Front Wheel Bearing Diagnosis


The front wheel bearings in your car or light truck allow the wheels to roll smoothly and support the weight of the vehicle. The most common symptom of a damaged or faulty wheel bearing is a noise that increases in pitch and volume as the vehicle's speed increases, and may also change as the vehicle is turning corners. Diagnosing noise and problems caused by front wheel bearing damage or failure takes just a few minutes using basic tools that most home mechanics already have at their disposal.

Things You'll Need

  • Wheel chocks
  • Floor jack
  • Jack stands
  • Place wheel chocks behind the rear wheels and apply the parking brake. Slide the floor jack under the frame or lifting point of one front side of the vehicle. As a rule, cars that do not have a full frame (most front-wheel-drive cars fall into this category) have a reinforced area -- located a few inches behind the wheel on the lower edge of the body -- that is designed as a lifting point. Refer to your owner's manual for the specific location of the lifting point for your vehicle.

  • Lift the vehicle until the front wheel is off the ground, and place a jack stand under the frame (on trucks and older rear-wheel-drive cars) or front sub-frame (on front-wheel-drive and unibody cars) and lower the vehicle onto the stand.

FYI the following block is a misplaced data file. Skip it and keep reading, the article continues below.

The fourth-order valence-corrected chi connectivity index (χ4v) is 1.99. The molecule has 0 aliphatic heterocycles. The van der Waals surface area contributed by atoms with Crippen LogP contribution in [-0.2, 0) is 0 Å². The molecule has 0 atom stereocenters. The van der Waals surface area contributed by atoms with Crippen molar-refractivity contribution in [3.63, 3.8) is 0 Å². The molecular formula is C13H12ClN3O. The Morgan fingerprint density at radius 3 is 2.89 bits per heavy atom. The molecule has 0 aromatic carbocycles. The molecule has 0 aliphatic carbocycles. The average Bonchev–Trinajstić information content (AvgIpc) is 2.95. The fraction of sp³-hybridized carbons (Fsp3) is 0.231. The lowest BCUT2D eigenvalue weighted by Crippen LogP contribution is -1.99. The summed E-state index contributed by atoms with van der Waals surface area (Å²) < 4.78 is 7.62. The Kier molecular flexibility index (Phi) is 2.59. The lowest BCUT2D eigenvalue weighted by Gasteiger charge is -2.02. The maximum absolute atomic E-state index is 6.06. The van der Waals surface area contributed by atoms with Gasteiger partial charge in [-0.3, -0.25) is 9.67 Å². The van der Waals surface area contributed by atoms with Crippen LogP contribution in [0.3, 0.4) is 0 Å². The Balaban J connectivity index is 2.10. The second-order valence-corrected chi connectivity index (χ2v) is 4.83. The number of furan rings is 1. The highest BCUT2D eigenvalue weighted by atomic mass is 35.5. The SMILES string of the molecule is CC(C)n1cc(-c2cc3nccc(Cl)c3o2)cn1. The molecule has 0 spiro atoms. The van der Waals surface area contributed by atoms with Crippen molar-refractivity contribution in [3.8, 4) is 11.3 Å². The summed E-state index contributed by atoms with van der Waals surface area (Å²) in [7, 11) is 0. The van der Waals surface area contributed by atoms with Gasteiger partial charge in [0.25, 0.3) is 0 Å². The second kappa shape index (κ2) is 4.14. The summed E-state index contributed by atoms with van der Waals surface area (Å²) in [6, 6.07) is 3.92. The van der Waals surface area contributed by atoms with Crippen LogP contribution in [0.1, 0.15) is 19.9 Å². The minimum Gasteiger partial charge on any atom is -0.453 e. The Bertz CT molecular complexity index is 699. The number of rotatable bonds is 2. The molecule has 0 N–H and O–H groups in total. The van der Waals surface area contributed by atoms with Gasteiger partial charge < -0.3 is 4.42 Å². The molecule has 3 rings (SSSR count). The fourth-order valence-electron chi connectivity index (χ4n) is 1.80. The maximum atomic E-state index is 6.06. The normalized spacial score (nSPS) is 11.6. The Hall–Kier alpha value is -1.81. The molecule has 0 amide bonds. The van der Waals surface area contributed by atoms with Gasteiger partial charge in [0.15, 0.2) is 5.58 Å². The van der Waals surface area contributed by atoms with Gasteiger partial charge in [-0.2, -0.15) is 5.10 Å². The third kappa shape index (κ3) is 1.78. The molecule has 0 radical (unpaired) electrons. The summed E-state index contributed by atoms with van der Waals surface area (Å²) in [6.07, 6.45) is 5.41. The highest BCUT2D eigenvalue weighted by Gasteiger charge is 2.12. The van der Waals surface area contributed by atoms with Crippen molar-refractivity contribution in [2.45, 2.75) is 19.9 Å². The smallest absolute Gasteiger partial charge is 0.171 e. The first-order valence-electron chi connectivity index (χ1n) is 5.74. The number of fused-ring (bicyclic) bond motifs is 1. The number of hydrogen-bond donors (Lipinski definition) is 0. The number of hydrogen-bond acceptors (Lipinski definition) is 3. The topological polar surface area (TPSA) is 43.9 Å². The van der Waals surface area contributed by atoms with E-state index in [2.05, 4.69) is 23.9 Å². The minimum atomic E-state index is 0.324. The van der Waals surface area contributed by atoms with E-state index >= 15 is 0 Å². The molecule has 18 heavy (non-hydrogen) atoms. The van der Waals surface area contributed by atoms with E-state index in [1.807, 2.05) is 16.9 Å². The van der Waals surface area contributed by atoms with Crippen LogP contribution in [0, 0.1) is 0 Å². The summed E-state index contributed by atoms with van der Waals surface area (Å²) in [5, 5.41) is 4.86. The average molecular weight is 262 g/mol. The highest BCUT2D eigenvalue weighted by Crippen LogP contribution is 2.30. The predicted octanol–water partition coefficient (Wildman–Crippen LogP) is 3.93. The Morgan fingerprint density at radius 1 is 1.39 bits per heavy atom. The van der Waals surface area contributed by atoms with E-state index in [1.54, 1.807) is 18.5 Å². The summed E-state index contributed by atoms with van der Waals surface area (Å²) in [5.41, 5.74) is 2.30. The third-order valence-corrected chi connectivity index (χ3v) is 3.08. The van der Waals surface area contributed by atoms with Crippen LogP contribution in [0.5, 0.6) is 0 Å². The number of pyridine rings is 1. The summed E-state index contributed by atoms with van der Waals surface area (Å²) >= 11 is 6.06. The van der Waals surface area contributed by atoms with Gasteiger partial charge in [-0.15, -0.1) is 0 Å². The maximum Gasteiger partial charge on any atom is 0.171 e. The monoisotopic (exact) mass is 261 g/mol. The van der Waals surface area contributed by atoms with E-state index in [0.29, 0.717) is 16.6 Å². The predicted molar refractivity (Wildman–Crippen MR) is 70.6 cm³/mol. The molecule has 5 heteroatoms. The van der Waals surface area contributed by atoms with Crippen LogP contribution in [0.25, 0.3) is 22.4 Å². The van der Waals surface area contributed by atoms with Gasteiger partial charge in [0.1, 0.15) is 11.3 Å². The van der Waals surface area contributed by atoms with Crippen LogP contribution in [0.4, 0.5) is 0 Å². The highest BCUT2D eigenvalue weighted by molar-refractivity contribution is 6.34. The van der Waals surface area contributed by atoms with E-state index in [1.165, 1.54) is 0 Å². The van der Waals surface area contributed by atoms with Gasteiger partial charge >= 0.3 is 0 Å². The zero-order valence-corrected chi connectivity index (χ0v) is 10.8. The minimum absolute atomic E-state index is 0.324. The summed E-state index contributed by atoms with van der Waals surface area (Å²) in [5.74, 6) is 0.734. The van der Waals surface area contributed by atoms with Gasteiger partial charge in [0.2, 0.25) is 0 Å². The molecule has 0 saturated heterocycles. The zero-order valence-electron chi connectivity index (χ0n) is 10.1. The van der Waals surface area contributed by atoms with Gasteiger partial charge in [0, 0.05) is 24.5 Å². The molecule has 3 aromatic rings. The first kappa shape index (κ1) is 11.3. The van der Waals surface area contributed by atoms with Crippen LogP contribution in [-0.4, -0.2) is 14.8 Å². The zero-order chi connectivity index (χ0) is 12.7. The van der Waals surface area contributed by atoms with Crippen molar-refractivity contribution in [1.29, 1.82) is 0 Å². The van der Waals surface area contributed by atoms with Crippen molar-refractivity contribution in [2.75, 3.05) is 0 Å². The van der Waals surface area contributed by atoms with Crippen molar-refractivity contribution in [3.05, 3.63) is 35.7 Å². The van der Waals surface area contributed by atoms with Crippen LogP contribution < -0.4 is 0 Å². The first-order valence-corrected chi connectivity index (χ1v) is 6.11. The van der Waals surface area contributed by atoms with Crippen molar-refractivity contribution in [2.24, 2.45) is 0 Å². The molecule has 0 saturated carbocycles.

• Check the tires for uneven or choppy tread wear that may cause road noise similar to a bad wheel bearing. If uneven tread wear is present, rotate the tires according to the instructions in the owner's manual, and perform a test drive to verify the tires are not making the noise. If tread wear is not an issue, continue on to the next step in the procedure.

  • Grasp the tire firmly at the top and bottom of the tread. Attempt to move the wheel in and out from the top and bottom. Replace the bearing if there is any perceptible movement while attempting to move the wheel with reasonable hand force.

Tips & Warnings

  • Most late model vehicles (post 2005), including light trucks, use a sealed wheel bearing and hub assembly that cannot be repacked or adjusted, and must be replaced as a unit.

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